All the hallmarks and forebears of a good summer give way to what has been a challenging hay-time, an old tractor gives cause for concern and summer calving gets off to a good start, albeit short lived…20150813_151217

Every year we wait for the first curlew to appear and mark this on the calendar, likewise the first swallow arrives and again gets recorded, this is not something we use to build a record of arrivals but rather something we have that spurs us on with a little confidence and hope that summer is just around the corner. Well what a start we had, curlews earlier this year than last (what was that about a record?) and swallows soon after, add this to what is becoming a yearly pattern of May gifting us with some fantastic weather and the excitement builds – only trouble is in our organic system we cut rather late, and once everything has gone to seed. This allows all our migratory visitors to rear their offspring and makes sure everything has fledged – so this fantastic May weather is a welcome distraction but one that has us frustratingly waiting for seed to set and wondering how long the spell of weather will last. Once ready to cut with all the late flowers like Meadowsweet gone to seed our almost thrice daily ritual of watching three separate weather forecasts commences and the Atlantic lows keep on arriving.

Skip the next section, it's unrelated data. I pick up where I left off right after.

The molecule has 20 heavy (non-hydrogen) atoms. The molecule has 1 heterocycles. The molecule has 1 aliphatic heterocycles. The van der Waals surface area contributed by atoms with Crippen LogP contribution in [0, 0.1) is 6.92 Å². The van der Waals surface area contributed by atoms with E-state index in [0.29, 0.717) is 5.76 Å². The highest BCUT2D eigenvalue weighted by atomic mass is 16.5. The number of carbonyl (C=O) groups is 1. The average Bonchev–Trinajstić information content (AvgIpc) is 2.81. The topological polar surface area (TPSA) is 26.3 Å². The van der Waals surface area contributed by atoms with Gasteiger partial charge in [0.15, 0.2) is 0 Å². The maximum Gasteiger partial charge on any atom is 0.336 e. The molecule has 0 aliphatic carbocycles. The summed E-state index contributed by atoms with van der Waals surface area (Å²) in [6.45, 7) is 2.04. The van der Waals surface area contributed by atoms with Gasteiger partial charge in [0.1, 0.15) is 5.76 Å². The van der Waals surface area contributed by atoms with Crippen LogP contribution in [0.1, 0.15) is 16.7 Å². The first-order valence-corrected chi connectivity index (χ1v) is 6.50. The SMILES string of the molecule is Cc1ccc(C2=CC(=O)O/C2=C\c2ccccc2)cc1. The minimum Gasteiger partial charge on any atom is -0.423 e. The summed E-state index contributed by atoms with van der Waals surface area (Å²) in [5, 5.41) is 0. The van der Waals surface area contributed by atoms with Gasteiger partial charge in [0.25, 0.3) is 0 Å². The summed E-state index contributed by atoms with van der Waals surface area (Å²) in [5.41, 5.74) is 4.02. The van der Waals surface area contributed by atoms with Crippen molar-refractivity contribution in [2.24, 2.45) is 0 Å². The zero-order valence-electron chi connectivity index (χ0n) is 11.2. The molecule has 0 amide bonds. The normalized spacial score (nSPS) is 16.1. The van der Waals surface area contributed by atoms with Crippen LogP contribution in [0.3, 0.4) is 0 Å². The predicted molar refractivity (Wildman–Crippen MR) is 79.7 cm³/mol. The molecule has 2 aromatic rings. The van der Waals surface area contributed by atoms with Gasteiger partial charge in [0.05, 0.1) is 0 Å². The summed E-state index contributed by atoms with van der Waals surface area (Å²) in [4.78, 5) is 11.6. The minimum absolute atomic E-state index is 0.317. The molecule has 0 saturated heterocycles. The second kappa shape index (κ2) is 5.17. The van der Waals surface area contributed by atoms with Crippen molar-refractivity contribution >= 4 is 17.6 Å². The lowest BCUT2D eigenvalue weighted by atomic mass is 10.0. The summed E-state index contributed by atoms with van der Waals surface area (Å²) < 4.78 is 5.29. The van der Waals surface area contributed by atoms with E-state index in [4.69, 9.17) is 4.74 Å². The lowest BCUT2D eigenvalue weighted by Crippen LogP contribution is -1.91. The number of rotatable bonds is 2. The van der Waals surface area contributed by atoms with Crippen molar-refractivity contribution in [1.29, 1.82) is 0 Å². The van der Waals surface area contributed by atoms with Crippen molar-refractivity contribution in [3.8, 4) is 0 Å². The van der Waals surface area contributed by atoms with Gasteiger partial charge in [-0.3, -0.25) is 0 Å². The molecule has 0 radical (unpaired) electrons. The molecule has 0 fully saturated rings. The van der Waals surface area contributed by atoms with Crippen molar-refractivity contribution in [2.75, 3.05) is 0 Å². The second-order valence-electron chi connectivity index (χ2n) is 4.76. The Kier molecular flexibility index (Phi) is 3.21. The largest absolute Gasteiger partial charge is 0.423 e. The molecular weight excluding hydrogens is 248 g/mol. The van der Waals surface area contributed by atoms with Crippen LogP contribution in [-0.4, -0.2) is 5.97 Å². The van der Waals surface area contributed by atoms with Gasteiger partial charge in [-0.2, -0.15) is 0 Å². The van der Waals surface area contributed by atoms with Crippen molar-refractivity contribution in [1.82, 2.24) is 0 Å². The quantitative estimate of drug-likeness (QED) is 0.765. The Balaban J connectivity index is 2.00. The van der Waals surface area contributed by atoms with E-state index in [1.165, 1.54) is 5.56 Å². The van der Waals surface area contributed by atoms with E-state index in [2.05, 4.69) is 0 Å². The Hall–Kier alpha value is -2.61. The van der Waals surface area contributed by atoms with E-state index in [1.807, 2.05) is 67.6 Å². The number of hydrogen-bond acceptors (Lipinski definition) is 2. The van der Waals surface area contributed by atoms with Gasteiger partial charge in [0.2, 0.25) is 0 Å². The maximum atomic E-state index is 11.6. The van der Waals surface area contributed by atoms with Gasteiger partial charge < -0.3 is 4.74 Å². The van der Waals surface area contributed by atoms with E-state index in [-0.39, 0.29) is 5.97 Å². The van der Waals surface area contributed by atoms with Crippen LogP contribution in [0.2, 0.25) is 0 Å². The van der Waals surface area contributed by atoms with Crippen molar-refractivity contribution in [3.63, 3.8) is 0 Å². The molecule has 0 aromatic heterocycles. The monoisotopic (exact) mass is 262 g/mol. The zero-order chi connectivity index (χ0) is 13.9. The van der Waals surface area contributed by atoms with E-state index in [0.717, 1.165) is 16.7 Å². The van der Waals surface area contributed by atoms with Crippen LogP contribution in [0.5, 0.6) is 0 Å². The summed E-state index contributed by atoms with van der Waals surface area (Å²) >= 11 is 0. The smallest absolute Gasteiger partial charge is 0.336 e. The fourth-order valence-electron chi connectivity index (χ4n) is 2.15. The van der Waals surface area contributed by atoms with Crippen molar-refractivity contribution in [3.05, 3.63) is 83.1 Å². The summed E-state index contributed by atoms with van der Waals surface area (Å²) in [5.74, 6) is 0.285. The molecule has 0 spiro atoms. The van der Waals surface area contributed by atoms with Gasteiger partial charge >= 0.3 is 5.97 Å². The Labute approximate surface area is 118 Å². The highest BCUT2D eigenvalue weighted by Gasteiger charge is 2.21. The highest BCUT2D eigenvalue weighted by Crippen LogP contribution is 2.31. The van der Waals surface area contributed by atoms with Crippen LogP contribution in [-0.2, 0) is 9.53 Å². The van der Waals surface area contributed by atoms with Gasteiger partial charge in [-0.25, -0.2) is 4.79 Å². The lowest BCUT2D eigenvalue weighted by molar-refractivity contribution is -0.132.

To say this year has been a difficult hay-time is somewhat understated, not a whisper of hay in the barn but a lot of expensive wrapped haylage sat outside, and you could say that even some of this has been on the wetter side of damp. We console ourselves with the knowledge that at least we got it in and at a great quality considering the conditions, even if we are still smarting from the cost of wrap.

Now we have a rather old girl here on the farm (not referring to one of our ladies here) and at a spritely 21 she is only marginally older than our oldest cow. This particular lady is a rather worn out 100HP tractor that we keep promising to replace once she finally gives up the ghost. Only trouble is she seems to just get better year on year, even when Nephew Sam sent out a distress call from bottom meadow to bring spanners as the engine is dropping from the tractor… a few turns of spanner and as good as new she is. It only goes to focus the mind as to perhaps how well some things were built when comparing them to the complex modern electronics of today, we cannot now even change gear with a stick but rather have a button instead!

On a perhaps more serious note we had recently one of our older ladies calve and although birth and all thereafter were normal she managed to keep pushing until she prolapsed – now an ovine prolapse is something and does need a firm hand, the bovine variant is altogether more complex, upon discovering said lady at around 6 am on a Sunday Ian calls Emma for assistance – Emma having now abandoned milking lands up and Simon the vet (Sunday call-out, ouch!) finds his way to our patient. During what we can only describe as the heaviest of torrential downpours, a lot of pushing, shoving and general heaving, saw said prolapse reinstated and one lucky lady back on her feet within 40 minutes! Simon quipped that it must be serious having arrived to find the parlour abandoned with cows awaiting milking. The not so helpful statement from Simon was “that things like this generally happen in 3’s”, Ian’s reply was that so long as the bill only came once we would manage!